Chartered Management Accountants | Milton Keynes
When it comes to investing, some consider that there is more to life than ISAs, cash stocks and shares. Alternative investments have risen in popularity in recent times, especially among those who have money to invest and do not wish to invest in the stock market or property. Those with an interest in collecting more tangible assets, such as antiques or works of art, could also find that their investments yield higher returns that the stock market.
Examples of alternative investments which have ‘hit the jackpot’ abound. In 1950, John Hay Whitney and his wife Betsey purchased Pablo Picasso’s Garcon a la Pipe for $30,000. In 2004, the oil on canvas painting was sold at Sotheby’s for a record-breaking $104,168,000.
The current record price is approximately $300 million paid for Willem de Kooning’s Interchange in November 2015, a similar consideration to that achieved by the sale in February 2015 for about $300 million of Paul Gauguin’s When will you marry?.
However, the reality is that as with all investments, prices can go down as well as up. Alternative investments are more often than not long-term ventures, as it can take some time for them to achieve any significant increase in value. If you want to maximise the chances of success, you should carry out some research into your field of interest, and you should also consider seeking professional guidance.
Above all, when choosing alternative forms of investment, you should have a genuine interest in the field you have chosen – not only will your judgement become more informed, but you will gain real enjoyment from the process of buying and selling.
As accountants we are able to advise on the taxation consequences of alternative investments, but we are unable to advise on the wisdom of this type of investment and therefore we would strongly advise that you should seek expert guidance before embarking on an alternative investment programme.
Examples of alternative investments include the following:
Art may be a matter of personal aesthetics, but the markets treat art like any other commodity, and the business of investing in it is based on a simple principle: you buy a piece and hope its value increases.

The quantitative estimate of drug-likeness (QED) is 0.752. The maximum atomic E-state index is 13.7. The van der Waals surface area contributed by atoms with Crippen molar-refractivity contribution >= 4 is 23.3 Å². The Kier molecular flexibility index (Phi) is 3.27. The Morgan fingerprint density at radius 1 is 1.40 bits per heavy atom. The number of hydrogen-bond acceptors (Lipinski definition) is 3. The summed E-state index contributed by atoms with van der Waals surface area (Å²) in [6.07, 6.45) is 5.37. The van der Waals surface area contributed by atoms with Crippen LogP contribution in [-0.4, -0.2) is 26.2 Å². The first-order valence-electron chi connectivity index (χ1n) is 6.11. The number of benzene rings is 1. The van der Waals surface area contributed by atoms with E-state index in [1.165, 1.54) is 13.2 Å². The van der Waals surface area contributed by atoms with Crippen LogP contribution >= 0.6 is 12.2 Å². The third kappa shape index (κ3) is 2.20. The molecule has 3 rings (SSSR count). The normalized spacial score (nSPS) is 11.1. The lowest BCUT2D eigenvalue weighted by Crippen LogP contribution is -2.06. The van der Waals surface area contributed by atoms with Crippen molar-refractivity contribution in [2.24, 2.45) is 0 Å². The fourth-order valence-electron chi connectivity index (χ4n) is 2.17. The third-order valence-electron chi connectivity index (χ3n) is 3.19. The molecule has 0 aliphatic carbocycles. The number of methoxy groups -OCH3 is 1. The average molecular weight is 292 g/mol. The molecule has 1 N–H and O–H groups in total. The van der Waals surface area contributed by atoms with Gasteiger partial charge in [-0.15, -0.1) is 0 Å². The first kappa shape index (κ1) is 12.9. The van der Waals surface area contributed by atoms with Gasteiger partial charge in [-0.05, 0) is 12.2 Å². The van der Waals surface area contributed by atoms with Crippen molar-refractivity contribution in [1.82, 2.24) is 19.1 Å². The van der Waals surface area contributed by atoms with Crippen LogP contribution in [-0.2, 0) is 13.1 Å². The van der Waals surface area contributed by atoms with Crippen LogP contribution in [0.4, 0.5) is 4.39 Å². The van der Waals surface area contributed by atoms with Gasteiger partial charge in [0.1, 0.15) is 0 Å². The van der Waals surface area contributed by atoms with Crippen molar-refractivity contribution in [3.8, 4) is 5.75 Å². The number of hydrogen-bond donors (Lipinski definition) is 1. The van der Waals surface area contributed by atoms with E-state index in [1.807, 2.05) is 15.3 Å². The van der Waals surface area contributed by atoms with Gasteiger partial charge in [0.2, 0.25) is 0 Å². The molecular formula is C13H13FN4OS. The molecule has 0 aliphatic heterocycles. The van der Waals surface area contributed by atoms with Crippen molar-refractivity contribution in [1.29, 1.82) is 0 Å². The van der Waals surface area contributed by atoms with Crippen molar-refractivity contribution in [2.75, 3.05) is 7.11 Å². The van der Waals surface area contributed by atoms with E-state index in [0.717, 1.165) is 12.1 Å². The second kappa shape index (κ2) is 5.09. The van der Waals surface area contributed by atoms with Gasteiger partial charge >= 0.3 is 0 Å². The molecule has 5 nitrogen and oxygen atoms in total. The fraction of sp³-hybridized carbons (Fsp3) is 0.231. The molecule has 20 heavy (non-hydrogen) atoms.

However, success in the art marketplace is not easy for the amateur. The proliferation of artists and sheer quantity of works, media, periods and styles can make collecting a daunting prospect, and values can fluctuate alarmingly.
Here are some tips for the beginner:
Fine wine is not just the preserve of the very wealthy. It offers good opportunities for the ordinary investor too. In May 2016 ten bottles of Chateau Mouton Rothschild 1945 set a new record as one of the most expensive wine lots ever sold at auction. The lot sold for US $343,000. Apart from resisting the temptation to drink your assets, it is important to:
Stamp collecting is a popular hobby around the world, and is also considered by some to be a viable investment. Stamps have the added benefit of being small and portable, compared to many other tangible investment options.
In 2014 in New York a rare British Guiana 19th century postage stamp sold for a record $9.5m – approximately one billion times its original face value.
However, if you are looking to get a return on your investment, you should consider the following:
Collecting coins is another popular hobby, which can also be considered as a means of investment for the future.
The value of a coin will depend on a number of factors, including the age and availability of the coin, its condition, e.g. whether it is dented, scratched or stained, and trends within the precious metal market.
Again, it can be advisable to specialise in a particular area or time period, when collecting coins.
These are coins which are composed mainly of a precious metal and have little additional value beyond that of the metal itself, trading at just over the price of the metal they contain.
Krugerrands are a good example of a gold bullion coin which has proved popular over the years. The original krugerrands contained one ounce of fine gold, although the coin is now available in other sizes. Bullion coins are also available in silver and platinum.
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